The construction of a typical 2 piece ball and some simple 3 piece balls is worth noting before describing the nuances of the more complicated 3 piece and multi-piece balls. In terms of the less complicated ball structures, whether making a 2 piece or a 3 piece golf ball, the core 125 is generally the same. The core 125 of the golf ball is made out of pure rubber that is heated and pressurized into a ball that is 1½ inches in diameter. The next step for a 3 piece golf ball is to wind a layer of rubber thread (not shown) around the core 125 of the golf ball. Then the ball cover 140 is applied to both the 3 piece and 2 piece golf balls. Less expensive balls typically have a surlyn® (ionomer) ball cover 140 which is essentially a plastic with very elastic properties. These plastics have some great qualities, like their durability. Balls with ionomer ball covers 140 will typically last significantly longer and be less susceptible to scuff marks than the high performance balls. However in general such covers do not provide the “feel” that other cover materials can provide; e.g. the hard rubber cover which is much softer than its ionomer (plastic) counterpart. As discussed in more detail below such hard rubber covers are usually placed on higher performance balls which are more suitable for low (and some intermediate) handicap golfers.

Returning to the construction of a typical 2 piece ball and some simple 3 piece balls the ball cover 140 of the golf ball is applied to the core through a process called “compression molding.” During this process, two semicircle molds with the dimples already set into the mold are placed around the core 125. The molds are set together using heat and pressure to create a seamless mold around the golf ball core 125. The ionomer plastic ball cover 140 in liquid form is injected into the mold and left to cool and settle.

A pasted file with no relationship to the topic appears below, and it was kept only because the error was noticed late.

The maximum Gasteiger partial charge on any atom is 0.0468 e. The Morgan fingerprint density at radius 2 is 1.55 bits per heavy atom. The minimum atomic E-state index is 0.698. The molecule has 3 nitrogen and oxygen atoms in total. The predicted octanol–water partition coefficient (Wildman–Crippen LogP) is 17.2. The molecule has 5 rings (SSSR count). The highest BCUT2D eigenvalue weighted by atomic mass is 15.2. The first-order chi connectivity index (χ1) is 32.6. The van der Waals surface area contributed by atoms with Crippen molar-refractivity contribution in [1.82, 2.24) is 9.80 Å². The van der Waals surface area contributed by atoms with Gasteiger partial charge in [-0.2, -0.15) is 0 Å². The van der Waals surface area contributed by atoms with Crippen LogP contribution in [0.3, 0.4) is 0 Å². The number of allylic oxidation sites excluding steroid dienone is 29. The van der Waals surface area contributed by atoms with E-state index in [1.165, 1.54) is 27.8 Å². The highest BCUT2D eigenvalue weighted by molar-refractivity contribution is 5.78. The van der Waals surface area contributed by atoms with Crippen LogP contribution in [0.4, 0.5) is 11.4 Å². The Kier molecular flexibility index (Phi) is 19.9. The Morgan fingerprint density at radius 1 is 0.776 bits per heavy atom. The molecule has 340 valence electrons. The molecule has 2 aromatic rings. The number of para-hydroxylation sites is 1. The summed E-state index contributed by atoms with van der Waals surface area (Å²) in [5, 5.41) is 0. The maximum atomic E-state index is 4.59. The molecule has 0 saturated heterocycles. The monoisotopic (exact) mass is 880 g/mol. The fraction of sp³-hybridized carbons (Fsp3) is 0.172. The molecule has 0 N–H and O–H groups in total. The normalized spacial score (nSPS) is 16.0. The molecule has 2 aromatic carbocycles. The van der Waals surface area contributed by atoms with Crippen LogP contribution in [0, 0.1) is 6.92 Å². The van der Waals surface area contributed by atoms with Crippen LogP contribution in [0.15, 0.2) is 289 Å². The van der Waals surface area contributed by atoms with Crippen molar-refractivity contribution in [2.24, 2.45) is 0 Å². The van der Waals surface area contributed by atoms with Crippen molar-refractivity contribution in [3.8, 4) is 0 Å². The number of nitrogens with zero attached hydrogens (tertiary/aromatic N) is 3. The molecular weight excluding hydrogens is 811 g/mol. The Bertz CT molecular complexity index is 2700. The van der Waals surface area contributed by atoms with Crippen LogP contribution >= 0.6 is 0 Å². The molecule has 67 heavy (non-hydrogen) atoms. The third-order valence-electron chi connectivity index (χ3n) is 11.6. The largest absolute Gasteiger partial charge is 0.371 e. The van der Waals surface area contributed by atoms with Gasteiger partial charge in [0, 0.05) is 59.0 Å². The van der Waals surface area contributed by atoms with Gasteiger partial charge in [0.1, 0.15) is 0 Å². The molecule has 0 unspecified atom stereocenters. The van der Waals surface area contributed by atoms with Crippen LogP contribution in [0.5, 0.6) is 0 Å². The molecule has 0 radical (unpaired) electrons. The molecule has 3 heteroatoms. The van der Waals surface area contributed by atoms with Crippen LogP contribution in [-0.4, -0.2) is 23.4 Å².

After the ball cover 140 of the golf ball has cooled, the golf balls are spray painted with two coats of white paint as the ball spins in a circle. As soon as the paint has dried, the golf ball is stamped with the company logo of the manufacturer. The golf ball is then painted with a clear, high-gloss paint to keep scuffs and scratches from becoming visible during play. The golf ball then travels through an industrial dryer with the other golf balls that were made at the same time. The conveyer belt that leads the golf balls through the dryers then drops them into containers for packaging and shipping.

Now for the construction of the more complicated 3 piece and multi-piece golf ball designs that generally fall into the category of intermediate to high performance balls. There is a wide variation in the way a particular golf ball manufacturer may manipulate the golf ball materials to achieve a desired set of golf ball characteristics; such as the type and consistency of the materials, the number of pieces and relative thickness of each piece, the position of each piece relative to the other pieces and so on. For example in higher price 3 piece designs instead of a layer of rubber thread, another solid band of rubber is used as the mantle 130 with a different rubber consistency or made out of a plastic or a combination of rubber and plastic.